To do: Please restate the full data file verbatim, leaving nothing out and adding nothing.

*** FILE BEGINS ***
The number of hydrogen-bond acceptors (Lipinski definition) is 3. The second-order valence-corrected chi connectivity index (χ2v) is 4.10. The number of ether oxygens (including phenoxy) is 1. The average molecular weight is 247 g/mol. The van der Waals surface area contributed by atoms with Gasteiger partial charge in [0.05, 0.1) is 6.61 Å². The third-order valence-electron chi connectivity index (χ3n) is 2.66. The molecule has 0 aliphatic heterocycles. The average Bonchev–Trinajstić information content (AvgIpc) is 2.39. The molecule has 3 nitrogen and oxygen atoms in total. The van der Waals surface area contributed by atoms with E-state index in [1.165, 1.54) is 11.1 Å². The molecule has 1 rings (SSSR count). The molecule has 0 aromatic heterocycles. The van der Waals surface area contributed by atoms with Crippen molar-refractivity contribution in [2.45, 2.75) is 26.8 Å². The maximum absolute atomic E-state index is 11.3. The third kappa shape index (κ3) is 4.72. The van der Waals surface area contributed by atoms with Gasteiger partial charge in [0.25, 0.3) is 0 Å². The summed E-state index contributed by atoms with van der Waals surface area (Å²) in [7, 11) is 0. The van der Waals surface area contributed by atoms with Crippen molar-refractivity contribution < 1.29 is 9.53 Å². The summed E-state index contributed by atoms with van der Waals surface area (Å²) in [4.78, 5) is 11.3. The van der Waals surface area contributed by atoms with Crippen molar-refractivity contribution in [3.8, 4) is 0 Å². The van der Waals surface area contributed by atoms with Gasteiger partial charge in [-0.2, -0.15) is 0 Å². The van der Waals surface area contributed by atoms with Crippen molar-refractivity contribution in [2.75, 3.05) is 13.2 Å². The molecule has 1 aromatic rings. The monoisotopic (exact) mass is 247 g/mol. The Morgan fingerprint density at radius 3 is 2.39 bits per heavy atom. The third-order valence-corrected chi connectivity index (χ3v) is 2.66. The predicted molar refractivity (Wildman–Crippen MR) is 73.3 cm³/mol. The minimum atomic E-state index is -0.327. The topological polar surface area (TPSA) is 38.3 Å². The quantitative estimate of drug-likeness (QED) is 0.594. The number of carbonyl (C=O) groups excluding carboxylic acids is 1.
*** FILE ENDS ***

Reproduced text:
The number of hydrogen-bond acceptors (Lipinski definition) is 3. The second-order valence-corrected chi connectivity index (χ2v) is 4.10. The number of ether oxygens (including phenoxy) is 1. The average molecular weight is 247 g/mol. The van der Waals surface area contributed by atoms with Gasteiger partial charge in [0.05, 0.1) is 6.61 Å². The third-order valence-electron chi connectivity index (χ3n) is 2.66. The molecule has 0 aliphatic heterocycles. The average Bonchev–Trinajstić information content (AvgIpc) is 2.39. The molecule has 3 nitrogen and oxygen atoms in total. The van der Waals surface area contributed by atoms with E-state index in [1.165, 1.54) is 11.1 Å². The molecule has 1 rings (SSSR count). The molecule has 0 aromatic heterocycles. The van der Waals surface area contributed by atoms with Crippen molar-refractivity contribution in [2.45, 2.75) is 26.8 Å². The maximum absolute atomic E-state index is 11.3. The third kappa shape index (κ3) is 4.72. The van der Waals surface area contributed by atoms with Gasteiger partial charge in [0.25, 0.3) is 0 Å². The summed E-state index contributed by atoms with van der Waals surface area (Å²) in [7, 11) is 0. The van der Waals surface area contributed by atoms with Crippen molar-refractivity contribution < 1.29 is 9.53 Å². The summed E-state index contributed by atoms with van der Waals surface area (Å²) in [4.78, 5) is 11.3. The van der Waals surface area contributed by atoms with Crippen molar-refractivity contribution in [3.8, 4) is 0 Å². The van der Waals surface area contributed by atoms with Gasteiger partial charge in [-0.2, -0.15) is 0 Å². The van der Waals surface area contributed by atoms with Crippen molar-refractivity contribution in [2.75, 3.05) is 13.2 Å². The molecule has 1 aromatic rings. The monoisotopic (exact) mass is 247 g/mol. The Morgan fingerprint density at radius 3 is 2.39 bits per heavy atom. The third-order valence-corrected chi connectivity index (χ3v) is 2.66. The predicted molar refractivity (Wildman–Crippen MR) is 73.3 cm³/mol. The minimum atomic E-state index is -0.327. The topological polar surface area (TPSA) is 38.3 Å². The quantitative estimate of drug-likeness (QED) is 0.594. The number of carbonyl (C=O) groups excluding carboxylic acids is 1.